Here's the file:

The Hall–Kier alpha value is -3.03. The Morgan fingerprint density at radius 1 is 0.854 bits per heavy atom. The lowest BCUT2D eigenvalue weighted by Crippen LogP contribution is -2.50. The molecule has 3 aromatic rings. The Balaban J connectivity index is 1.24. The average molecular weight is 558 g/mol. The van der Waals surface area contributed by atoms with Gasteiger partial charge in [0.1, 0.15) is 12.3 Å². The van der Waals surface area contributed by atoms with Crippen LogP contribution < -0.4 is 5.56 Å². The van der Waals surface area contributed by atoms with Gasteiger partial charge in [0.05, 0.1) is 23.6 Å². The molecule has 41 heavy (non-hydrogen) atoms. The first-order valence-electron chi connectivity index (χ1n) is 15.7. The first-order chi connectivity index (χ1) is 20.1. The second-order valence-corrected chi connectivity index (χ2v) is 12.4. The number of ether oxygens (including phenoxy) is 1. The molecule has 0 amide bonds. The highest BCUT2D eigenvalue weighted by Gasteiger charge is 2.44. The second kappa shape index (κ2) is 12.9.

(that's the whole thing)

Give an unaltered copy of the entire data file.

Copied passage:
The Hall–Kier alpha value is -3.03. The Morgan fingerprint density at radius 1 is 0.854 bits per heavy atom. The lowest BCUT2D eigenvalue weighted by Crippen LogP contribution is -2.50. The molecule has 3 aromatic rings. The Balaban J connectivity index is 1.24. The average molecular weight is 558 g/mol. The van der Waals surface area contributed by atoms with Gasteiger partial charge in [0.1, 0.15) is 12.3 Å². The van der Waals surface area contributed by atoms with Crippen LogP contribution < -0.4 is 5.56 Å². The van der Waals surface area contributed by atoms with Gasteiger partial charge in [0.05, 0.1) is 23.6 Å². The molecule has 41 heavy (non-hydrogen) atoms. The first-order valence-electron chi connectivity index (χ1n) is 15.7. The first-order chi connectivity index (χ1) is 20.1. The second-order valence-corrected chi connectivity index (χ2v) is 12.4. The number of ether oxygens (including phenoxy) is 1. The molecule has 0 amide bonds. The highest BCUT2D eigenvalue weighted by Gasteiger charge is 2.44. The second kappa shape index (κ2) is 12.9.